Foran Glennon Palandech Ponzi & Rudloff

February 2016

Illinois Court of Appeals Refuses to Extend Implied Warranty of Habitability to Design Professionals

Eric Shukis

Under Illinois law the implied warranty of habitability only applied to builders.  A series of cases have marginally expanded the doctrine to others involved in the construction of tangible structures.  Encouraged by these cases, plaintiffs have urged courts to extend the doctrine further so as to include design professionals. The Illinois Court of Appeals recently refused to do so in Board of Managers of Park Point at Wheeling Condo. Ass’n v. Park Point at Wheeling, LLC, 2015 IL App (1st) 123452.


Factual Background.  The implied warranty of habitability claims in Park Point stemmed from the construction of a condominium complex.  The project architect designed the condominiums but did not participate in construction, development, or sale of the units.  Several years after construction was completed the condominium association discovered that air and water infiltration was damaging interior flooring and finishes.  The association attributed the damage to latent defects in design and construction and filed suit against a number of parties, including the project architect.  The trial court granted the architect’s motion to dismiss the implied warranty claim directed against it, ruling that the doctrine was inapplicable to design professionals.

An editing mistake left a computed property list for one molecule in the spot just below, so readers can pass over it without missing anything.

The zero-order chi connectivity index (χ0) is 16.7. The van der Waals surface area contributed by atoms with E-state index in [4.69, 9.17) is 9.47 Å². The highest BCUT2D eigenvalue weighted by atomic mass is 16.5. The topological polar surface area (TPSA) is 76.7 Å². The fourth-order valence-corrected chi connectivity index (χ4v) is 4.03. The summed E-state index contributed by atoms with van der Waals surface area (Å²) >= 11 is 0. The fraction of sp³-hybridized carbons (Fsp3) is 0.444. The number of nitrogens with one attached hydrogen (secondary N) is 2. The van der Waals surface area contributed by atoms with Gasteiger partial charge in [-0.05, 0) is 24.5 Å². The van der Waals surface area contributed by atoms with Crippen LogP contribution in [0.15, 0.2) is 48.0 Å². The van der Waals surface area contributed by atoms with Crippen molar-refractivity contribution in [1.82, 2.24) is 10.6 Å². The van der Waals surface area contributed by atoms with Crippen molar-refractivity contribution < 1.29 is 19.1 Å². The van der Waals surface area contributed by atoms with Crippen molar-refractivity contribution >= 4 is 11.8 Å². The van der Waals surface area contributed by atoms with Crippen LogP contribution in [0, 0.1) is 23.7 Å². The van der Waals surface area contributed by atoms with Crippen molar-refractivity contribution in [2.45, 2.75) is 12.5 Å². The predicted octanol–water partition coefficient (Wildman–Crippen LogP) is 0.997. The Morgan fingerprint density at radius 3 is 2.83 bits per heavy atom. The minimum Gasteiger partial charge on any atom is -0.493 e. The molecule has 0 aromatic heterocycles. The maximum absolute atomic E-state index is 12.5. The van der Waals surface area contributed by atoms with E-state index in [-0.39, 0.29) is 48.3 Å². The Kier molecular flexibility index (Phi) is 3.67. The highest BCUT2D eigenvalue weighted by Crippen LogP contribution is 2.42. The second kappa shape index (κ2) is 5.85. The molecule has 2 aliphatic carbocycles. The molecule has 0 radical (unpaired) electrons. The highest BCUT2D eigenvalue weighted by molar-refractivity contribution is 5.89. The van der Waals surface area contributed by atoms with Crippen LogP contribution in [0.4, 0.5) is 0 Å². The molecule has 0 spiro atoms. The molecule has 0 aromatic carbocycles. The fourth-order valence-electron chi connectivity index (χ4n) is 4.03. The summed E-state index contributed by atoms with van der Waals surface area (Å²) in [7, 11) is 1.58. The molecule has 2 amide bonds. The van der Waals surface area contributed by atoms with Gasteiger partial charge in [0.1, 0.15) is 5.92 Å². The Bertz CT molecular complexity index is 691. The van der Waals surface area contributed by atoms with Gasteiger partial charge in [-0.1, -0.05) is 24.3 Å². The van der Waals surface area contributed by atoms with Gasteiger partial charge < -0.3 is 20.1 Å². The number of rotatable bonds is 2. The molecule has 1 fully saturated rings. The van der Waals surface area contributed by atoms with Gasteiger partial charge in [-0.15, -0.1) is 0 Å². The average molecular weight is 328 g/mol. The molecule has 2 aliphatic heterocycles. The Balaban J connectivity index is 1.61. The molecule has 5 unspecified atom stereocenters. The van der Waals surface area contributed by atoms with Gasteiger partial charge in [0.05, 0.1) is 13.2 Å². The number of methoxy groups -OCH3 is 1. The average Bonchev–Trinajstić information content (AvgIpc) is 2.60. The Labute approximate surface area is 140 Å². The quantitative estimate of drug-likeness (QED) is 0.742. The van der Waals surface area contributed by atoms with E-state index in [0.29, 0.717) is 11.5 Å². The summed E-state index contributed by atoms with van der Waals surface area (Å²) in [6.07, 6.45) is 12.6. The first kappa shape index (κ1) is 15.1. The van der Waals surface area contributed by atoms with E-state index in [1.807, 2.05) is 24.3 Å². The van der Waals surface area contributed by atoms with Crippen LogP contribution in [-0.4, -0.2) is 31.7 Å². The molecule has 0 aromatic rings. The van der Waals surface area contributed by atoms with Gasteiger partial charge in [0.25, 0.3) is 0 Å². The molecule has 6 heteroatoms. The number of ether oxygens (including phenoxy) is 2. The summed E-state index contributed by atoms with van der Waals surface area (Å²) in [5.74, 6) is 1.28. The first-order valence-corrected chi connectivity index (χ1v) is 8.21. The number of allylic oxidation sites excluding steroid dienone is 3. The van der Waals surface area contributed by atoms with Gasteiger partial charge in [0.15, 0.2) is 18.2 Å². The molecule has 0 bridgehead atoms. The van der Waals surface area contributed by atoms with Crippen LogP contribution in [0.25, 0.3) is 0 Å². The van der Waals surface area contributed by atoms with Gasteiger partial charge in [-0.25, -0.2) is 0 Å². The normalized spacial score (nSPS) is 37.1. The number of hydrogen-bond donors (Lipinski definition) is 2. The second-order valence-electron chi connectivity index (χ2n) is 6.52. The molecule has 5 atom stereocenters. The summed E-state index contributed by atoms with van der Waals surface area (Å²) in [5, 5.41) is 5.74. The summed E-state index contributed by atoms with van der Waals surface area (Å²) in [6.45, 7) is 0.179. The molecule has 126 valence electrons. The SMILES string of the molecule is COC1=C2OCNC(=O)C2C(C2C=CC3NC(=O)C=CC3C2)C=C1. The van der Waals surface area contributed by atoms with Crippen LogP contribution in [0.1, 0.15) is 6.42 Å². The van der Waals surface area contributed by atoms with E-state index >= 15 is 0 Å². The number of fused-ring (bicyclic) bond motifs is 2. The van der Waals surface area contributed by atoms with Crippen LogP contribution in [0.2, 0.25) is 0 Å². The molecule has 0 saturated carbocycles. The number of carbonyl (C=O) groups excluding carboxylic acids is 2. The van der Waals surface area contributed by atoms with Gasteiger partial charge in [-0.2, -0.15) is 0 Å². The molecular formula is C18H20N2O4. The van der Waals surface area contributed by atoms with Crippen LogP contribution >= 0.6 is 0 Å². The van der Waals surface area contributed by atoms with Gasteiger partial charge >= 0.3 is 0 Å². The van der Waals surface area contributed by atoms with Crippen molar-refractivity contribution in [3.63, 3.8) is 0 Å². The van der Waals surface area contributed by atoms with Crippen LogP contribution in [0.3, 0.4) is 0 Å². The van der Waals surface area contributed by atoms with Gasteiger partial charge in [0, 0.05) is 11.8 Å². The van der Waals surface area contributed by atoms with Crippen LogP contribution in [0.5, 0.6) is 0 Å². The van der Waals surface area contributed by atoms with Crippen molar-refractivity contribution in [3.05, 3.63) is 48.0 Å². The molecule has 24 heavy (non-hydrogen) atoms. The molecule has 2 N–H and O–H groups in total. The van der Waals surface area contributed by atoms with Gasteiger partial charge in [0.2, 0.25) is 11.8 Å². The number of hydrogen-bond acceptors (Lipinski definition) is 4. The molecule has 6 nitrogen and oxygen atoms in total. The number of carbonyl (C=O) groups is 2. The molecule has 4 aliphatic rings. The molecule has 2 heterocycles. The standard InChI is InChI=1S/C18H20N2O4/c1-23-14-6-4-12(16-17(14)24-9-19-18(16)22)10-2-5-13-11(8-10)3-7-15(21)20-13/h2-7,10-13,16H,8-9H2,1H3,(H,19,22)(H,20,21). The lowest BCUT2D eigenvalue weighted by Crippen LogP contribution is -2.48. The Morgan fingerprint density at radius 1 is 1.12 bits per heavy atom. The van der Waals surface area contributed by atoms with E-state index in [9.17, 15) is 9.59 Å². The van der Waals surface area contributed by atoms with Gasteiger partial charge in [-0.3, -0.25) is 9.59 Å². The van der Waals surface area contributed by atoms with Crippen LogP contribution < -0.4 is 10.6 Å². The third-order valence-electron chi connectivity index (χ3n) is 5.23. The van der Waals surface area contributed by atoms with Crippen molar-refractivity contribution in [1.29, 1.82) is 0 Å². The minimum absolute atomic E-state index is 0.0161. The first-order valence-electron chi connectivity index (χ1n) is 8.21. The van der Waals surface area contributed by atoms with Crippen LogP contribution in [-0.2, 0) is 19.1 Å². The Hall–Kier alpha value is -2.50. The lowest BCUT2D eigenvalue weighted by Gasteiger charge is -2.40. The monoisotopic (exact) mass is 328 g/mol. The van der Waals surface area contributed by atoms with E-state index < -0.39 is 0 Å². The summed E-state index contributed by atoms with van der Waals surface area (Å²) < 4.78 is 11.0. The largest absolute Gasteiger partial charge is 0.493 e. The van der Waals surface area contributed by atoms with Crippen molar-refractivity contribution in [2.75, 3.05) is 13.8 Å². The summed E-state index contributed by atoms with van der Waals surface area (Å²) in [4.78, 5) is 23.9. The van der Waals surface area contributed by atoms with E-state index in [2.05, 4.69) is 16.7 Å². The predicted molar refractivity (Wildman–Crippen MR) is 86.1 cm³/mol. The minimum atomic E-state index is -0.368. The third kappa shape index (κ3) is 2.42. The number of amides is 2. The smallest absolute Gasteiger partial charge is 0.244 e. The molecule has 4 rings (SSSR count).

Discussion.  On appeal, the association asked the Appellate Court to extend the implied warranty of habitability to the architect as a matter of public policy.  The Court refused to do so, noting the doctrine only applied to parties that actually build structures.  This reasoning is consistent with well-established law in Illinois and other jurisdictions that prohibits heightening a design professional’s contractual obligations by adding an implied warranty of habitability.  The Court recognized that like other professionals, architects and engineers deal in inexact sciences that make it impossible for them to warrant the accuracy of their work.


The Court also distinguished prior Illinois decisions where the implied warranty of habitability was extended to other parties besides the builder.  As the Court pointed out, each of those decisions involved only a fairly limited extension and, importantly, involved a party who had helped with either the physical construction or sale of the property.  In contrast, architects and engineers merely design and create plans and specifications for structures—they do no build or sell the structures.


Conclusion.  Though limited in scope, prior cases extending the reach of the implied warranty of habitability emboldened some plaintiffs to seek a further extension of the doctrine to include design professionals.  The Park Point decision cuts those efforts short, establishing a clear limit to the implied warranty of habitability in Illinois.